Evaluating the vehicles like they're creatures is a mistake. As @JonTheMon says, vehicles are very analogous to equipment; they're worthless without creatures (or one of the other, fringe-ier enablers), and they can be "moved around". A good first step is then comparing the statline to the crew cost.
Another major consideration is the crew cost, just on its own. A Crew 1 vehicle will almost always have a creature capable of crewing it alone. A Crew 2 vehicle is usually safe too, but Crew 3 and above gets difficult. Crewing vehicles with multiple smaller creatures is ill-advised, as now you're tapping out a lot of your board for smaller gain. The best vehicles printed in Kaladesh block are Heart of Kiran and Smuggler's Copter (the latter being strong and pervasive enough to be banned). Copter had crew 1, which made it very good. Heart of Kiran is much harder to crew, but it makes up for it by being able to use planeswalkers as crew instead.
When a vehicle has a high crew cost, you need a larger creature to use it effectively. If you have such a huge creature (for example, one with 6 power to crew Consulate Dreadnought), you are in a strong position anyway, and the 7/11 is likely not that much stronger (we call cards like this "win-more" cards, and they're generally bad). Again, maybe you crew it with a bunch of small creatures, maybe tokens, but this is bad; a major source of value from tokens is their ability to clog up the board, and tapping a bunch of them down for one large creature is very unappealing, unless that card literally wins the game.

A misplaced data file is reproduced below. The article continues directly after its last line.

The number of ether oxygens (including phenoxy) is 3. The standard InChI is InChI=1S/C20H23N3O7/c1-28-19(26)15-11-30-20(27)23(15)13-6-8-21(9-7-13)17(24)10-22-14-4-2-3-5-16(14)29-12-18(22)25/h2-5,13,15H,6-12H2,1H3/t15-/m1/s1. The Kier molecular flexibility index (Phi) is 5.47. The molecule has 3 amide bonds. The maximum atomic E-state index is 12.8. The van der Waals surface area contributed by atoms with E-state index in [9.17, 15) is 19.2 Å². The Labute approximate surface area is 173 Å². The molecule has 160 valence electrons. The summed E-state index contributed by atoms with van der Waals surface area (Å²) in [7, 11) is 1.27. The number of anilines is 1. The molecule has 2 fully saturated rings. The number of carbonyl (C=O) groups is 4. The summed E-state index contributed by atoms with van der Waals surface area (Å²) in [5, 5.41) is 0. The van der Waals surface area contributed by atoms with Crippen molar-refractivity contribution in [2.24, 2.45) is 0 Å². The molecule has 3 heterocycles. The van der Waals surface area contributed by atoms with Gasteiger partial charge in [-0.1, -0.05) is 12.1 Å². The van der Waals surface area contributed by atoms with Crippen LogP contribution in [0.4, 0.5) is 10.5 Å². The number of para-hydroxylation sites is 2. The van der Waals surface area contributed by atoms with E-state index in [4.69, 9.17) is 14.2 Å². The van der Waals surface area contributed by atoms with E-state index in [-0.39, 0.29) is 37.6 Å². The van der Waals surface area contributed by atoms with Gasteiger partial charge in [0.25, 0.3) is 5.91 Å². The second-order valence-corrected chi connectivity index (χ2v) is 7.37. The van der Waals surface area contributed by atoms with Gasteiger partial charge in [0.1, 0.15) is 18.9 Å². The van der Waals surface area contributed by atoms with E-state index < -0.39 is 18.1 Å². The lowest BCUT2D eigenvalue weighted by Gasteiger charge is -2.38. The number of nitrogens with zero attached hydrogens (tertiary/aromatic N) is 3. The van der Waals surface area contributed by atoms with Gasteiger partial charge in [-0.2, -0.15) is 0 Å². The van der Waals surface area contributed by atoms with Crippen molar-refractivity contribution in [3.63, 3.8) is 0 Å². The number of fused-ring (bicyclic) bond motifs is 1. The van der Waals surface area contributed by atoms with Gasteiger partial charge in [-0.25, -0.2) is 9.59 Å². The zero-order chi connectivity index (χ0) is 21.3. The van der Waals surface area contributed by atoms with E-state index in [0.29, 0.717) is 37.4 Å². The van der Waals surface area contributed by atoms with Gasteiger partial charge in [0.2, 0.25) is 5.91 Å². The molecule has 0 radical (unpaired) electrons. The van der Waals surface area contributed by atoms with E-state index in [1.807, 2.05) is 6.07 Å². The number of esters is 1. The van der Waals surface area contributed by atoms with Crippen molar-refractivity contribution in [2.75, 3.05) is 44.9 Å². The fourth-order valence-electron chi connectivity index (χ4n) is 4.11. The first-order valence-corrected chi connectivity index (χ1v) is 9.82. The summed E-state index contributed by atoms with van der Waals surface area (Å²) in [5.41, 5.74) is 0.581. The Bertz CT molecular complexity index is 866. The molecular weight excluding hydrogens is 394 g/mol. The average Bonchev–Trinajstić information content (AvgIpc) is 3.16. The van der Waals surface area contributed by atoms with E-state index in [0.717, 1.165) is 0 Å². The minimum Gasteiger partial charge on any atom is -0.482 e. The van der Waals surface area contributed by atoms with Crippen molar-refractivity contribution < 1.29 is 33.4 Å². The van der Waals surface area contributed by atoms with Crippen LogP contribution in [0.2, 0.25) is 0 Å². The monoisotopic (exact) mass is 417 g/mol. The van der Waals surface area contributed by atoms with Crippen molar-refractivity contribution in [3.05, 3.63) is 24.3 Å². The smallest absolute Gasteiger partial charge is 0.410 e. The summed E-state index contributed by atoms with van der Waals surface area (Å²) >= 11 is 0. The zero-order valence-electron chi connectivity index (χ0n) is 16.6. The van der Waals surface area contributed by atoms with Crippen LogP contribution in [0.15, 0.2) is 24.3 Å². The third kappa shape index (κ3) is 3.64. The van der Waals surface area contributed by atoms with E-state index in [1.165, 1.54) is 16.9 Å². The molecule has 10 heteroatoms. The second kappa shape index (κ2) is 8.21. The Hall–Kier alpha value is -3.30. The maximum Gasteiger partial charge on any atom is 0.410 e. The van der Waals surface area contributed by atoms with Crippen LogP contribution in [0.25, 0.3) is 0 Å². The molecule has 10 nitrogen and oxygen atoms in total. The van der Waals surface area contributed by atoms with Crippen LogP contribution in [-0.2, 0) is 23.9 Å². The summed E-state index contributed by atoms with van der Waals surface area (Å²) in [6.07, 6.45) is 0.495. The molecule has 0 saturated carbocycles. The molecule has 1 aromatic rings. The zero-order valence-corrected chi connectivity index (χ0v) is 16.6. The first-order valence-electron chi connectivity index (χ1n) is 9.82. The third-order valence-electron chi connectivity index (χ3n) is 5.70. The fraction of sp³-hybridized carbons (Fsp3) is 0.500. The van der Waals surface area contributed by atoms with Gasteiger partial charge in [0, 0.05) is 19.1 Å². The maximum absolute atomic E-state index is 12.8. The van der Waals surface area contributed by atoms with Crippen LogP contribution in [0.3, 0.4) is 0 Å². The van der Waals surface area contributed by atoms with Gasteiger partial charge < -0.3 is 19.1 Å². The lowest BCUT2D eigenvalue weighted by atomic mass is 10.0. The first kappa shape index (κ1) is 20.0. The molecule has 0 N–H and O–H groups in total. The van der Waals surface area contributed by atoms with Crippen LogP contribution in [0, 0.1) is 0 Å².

To properly evaluate vehicles, you have to do a little more than look at their statlines. Instead consider this; when does having this card on the board, or in my hand, help me? If a card is at its most useful when you're already winning, like Consulate Dreadnought, it is probably not a good card; the Dreadnought comes down on turn 1, but you're unlikely to be able to crew it until turn 4 or 5 at the earliest, and you're either tapping down an already large creature, or giving up on your entire board to do it. It lacks trample or any evasion, so it can be stopped by 1/1s, and on top of all that it adds only 1 power on top of what damage your crew could do normally. It is at its best when the board is clogged with large creatures, so it's 11 toughness can shine. This is a very specific situation that is not even likely to come up most games. Comparatively, see limited all-star Renegade Freighter. At Crew 2, it's likely that by turn 4, when it's able to attack, you'll have one or more creatures capable of operating it on its own. Landing on turn 3 means that it arrives early enough to be relevant, but it has an aggressive enough statline to remain useful late in the game, if that comes to it. It's great at developing your board, it closes out games that you're already winning, and it is beefy enough to block for you if you're losing.
This idea of evaluating when cards are useful, instead of just looking at their stats, is a very good philosophy for evaluating magic cards in general, but it's particularly useful for weird, newer types of cards like vehicles.